MULTIPLEXED CHEMICAL SENSING AND THIN FILM METROLOGY IN PROGRAMMABLE CVD PROCESS.
Rubloff, Gary W.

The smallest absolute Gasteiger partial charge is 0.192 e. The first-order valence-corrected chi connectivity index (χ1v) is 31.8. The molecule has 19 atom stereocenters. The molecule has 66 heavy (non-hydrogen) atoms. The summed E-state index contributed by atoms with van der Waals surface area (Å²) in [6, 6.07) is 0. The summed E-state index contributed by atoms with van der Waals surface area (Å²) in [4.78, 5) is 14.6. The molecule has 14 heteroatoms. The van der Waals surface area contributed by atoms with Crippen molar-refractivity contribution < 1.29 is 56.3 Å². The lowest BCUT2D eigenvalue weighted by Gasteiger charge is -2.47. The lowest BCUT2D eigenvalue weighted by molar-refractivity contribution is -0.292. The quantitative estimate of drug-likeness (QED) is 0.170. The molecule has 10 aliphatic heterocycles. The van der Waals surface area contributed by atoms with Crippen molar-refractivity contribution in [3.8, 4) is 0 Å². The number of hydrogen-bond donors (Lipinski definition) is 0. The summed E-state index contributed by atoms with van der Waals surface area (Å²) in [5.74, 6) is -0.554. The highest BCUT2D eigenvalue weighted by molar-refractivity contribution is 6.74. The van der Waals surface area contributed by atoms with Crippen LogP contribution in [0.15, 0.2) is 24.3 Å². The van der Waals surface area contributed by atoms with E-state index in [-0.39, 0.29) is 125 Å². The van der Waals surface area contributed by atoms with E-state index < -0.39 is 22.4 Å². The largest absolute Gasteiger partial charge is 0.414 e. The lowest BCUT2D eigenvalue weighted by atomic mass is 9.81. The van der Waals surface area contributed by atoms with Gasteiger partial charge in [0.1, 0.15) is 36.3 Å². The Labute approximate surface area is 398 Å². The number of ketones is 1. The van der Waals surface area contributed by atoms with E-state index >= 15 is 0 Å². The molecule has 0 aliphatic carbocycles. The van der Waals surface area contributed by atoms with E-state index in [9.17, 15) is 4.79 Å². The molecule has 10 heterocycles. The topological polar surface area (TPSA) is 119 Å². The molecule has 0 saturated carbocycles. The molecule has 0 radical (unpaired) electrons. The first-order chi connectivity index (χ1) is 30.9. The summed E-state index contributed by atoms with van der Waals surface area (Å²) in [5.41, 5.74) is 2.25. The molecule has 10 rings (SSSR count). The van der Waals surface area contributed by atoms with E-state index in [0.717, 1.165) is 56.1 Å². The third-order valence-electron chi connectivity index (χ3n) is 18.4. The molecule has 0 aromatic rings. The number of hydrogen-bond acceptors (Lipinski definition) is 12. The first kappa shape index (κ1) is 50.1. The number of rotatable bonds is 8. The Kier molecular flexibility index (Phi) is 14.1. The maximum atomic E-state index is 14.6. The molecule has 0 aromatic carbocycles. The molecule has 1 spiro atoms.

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Mass spectrometry (mass spec) has proven valuable in understanding and controlling chemical processes used in semiconductor fabrication. Given the complexity of spatial distributions of fluid flow, thermal, and chemical parameters in such processes, multi-point chemical sampling would be beneficial. This dissertation discusses the design and development a multiplexed mass spec gas sampling system for real-time, in situ measurement of gas species concentrations in a spatially programmable chemical vapor deposition (SP-CVD) reactor prototype, where such chemical sensing is essential to achieve the benefits of a new paradigm for reactor design. The spatially programmable reactor, in which across-wafer distributions of reactant are programmable, enables (1) uniformity at any desired process design point, or (2) intentional nonuniformity to accelerate process optimization through combinatorial methods. The application of multiplexed mass spec sensing is well suited to our SP-CVD design, which is unique in effectively segmenting the showerhead gas flows by using exhaust gas pumping through the showerhead for each segment. In turn, mass spec sampling signals for each segment are multiplexed to obtain real-time signatures of reactor spatial behavior. In this dissertation, we have reported the results using inert gases to study the spatial distributions of species, validate SP-CVD reactor models, and lead to an understanding of fundamental phenomena associated with the reactor design. This novel multiplexed mass spec sensing system has been employed to monitor the process among three segments in real time. Deliberate non uniform W SP-CVD was performed using H2 reduction of WF6. A process based metrology, which reflects the relationship between the process recipe and film thickness was established. From the process based metrology, a recipe for uniform film deposition was determined and the re-programmability of the SP-CVD system was proven. Meanwhile, a mass spec sensor based film thickness metrology, which reflects the relationship between the normalized mass spec signal and film thickness, was built. Mass spec sensor based thickness metrology with precision of 2~4% was obtained, approaching the desired range of thickness control precision. The scientific contributions from this work are summarized as two points: (1) spatially resolved in situ sensing metrologies have been developed for real-time advanced process control; and (2) the results of this sensing methodology not only demonstrates real-time spatially-distributed end point control, but also makes it possible to guide rapid reprogramming of process recipes intended to achieve simultaneous high material quality and uniformity, or to serve as a valuable asset to potential combinatorial experimental capabilities of the SP-CVD reactor.